02 November 2021

This year’s Meds Safety Week is on the importance of reporting suspected adverse reactions to vaccines.

Suspected drug reactions can be reported by anyone via the Yellow Card scheme. The Yellow Card Scheme is the UK system for collecting and monitoring information on suspected safety concerns or incidents involving medicines and medical devices. It is vital in determining if a response by one person is a one-off or if the symptoms/effects are experienced by a number of people which is a significant widespread effect needing investigation. 

How The Yellow Card Scheme Works
The Scheme is run by the Medicines and Healthcare Products Regulatory Agency (MHRA) and currently relies on voluntary reporting of suspected adverse drug reactions by health professionals and patients.

The purpose of the Scheme is to provide an early warning that the safety of a product may require further investigation. Reports can be made for all medicines including vaccines, blood factors and immunoglobulins, herbal medicines and homeopathic remedies, and all medical devices available on the UK market. Since 2016, the MHRA also collects reports of safety concerns associated with e-cigarette products through the Yellow Card Scheme. The Scheme collects information on suspected problems or incidents involving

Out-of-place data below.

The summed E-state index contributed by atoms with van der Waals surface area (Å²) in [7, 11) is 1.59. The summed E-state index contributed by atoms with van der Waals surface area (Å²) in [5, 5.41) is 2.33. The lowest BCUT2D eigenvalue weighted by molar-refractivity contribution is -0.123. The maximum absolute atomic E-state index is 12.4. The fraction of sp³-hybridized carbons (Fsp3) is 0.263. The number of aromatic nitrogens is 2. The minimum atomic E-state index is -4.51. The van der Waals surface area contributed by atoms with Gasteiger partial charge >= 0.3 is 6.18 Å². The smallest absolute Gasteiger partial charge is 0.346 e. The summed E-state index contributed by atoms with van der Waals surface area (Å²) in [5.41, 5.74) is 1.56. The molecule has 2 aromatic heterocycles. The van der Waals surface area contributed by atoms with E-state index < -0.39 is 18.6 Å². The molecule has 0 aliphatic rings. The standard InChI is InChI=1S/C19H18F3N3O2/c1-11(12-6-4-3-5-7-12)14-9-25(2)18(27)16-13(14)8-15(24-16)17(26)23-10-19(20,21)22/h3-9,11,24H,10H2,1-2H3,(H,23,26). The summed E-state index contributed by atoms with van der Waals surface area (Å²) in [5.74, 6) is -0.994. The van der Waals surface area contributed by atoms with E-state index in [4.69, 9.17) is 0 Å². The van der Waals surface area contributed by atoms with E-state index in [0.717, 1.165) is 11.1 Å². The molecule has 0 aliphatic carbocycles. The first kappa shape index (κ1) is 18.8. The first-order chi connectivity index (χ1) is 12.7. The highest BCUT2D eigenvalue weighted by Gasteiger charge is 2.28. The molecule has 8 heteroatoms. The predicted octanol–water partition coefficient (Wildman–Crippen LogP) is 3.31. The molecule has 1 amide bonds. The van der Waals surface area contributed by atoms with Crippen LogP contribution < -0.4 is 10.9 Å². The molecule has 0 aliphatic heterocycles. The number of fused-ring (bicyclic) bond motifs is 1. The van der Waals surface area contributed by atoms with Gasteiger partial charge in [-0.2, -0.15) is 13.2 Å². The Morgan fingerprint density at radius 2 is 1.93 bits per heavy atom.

• side effects (also known as adverse drug reactions or ADRs)
  • medical device adverse incidents
  • defective medicines (those that are not of an acceptable quality)
  • counterfeit or fake medicines or medical devices
  • safety concerns for e-cigarettes or their refill containers (e-liquids)

 

Anyone Can Report a Concern
The campaign calls upon patients, parents, and carers, as well as healthcare professionals and their organisations, to report suspected adverse drug reactions to medicines. People are advised not to wait for someone else but rather to report their suspicions directly as soon as they can.